50 A.D. – James

David and Jonathan, Rembrandt

David and Jonathan, Rembrandt Harmenszoon van Rijn (1642)

Ch. 1 – Your desire should be God’s desire.  DO, as the active reflection of God that you are.  We are His image and glory (I Cor. 11:7).  Ask yourself, “Would you rather have the marks of Jesus or the marks of the world?”  Then keep yourself unstained by the world.

Ch. 2 – Show no partiality.  This happened to be the prayer of the young man Elihu when he talked with Job (Job 32:21).  It’s a matter of faith in Christ and holding on to it.  Showing partiality is sin.

Abraham’s faith and actions resulted in his salvation, the saving of his son, and the saving of all men (in Christ).  Likewise, and yet in contrast, Rahab’s faith and actions resulted in her salvation, the saving of the sons of Israel, and of all men (in Christ).  Faith in Christ saves the good, bad, and ugly – and their actions show it.

Ch. 3 – Be the man of faith (I Cor. 16:13-14).  It’s all you can and must be.  Guard yourself against jealousy and selfish ambition.  Make peace and reap righteousness.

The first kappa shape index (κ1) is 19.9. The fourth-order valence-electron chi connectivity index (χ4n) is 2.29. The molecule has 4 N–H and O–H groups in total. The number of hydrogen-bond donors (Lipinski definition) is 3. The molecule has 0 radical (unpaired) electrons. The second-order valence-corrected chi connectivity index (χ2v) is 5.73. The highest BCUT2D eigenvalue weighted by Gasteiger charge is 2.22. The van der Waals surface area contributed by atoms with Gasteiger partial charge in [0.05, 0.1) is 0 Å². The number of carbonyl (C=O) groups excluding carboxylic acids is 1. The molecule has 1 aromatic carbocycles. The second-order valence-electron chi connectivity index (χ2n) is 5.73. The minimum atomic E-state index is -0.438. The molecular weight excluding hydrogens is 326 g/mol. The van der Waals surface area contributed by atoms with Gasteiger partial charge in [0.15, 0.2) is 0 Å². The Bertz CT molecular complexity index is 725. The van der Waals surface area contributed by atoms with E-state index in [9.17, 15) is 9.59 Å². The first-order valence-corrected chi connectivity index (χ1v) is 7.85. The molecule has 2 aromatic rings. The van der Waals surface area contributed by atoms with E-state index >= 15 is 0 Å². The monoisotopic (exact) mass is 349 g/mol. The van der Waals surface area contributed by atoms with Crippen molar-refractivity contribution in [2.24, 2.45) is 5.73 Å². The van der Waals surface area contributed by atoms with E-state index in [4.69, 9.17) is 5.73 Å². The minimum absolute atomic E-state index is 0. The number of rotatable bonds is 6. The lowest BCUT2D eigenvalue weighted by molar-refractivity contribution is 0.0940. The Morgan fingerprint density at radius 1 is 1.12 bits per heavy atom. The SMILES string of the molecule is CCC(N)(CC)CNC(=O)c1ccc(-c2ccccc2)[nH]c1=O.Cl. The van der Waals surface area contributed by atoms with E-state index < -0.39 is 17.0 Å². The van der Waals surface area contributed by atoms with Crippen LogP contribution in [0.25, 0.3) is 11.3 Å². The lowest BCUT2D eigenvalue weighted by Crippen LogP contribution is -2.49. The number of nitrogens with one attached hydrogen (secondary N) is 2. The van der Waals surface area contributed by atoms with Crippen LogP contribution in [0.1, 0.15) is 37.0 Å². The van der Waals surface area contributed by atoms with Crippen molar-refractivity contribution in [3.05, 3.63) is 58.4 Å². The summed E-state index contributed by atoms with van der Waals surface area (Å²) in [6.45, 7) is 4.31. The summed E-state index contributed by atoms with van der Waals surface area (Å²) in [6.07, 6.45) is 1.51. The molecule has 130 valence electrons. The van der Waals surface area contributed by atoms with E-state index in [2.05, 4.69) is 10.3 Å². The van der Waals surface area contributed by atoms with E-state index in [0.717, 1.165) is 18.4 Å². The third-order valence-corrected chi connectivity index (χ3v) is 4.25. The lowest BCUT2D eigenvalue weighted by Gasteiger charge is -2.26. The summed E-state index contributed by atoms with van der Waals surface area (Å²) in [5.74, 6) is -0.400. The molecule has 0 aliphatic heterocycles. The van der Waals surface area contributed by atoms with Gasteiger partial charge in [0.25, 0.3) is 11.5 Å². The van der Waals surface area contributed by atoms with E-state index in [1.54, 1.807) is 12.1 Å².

Ch. 4 – Again, stand firm and act like a man of God (I Cor. 16:13-14).

What you do:  Resist the devil and humble yourself before God.
What Satan does:  He will run away.
What God does:  He will lift you up.

Ch. 5 – James speaks of Job.  And as he often has in his letter, he brings up the matters of showing partiality, judging others, and flattery.  Look again at Elihu’s prayer in Job 32:21.  He’s on to something here in his prayer life.

Confess sin – and weakness – to one another and pray for one another.  Lean on each other as Godly men.  This presupposes that real, Godly men will respond with mercy, compassion, gentleness, honesty, brotherly love, and humility.  They will not show partiality, they will not judge or shame, and they will not speak flattering, false words.  These three things James and Elihu seem to have in common.  For men, I think that James drives the points home.


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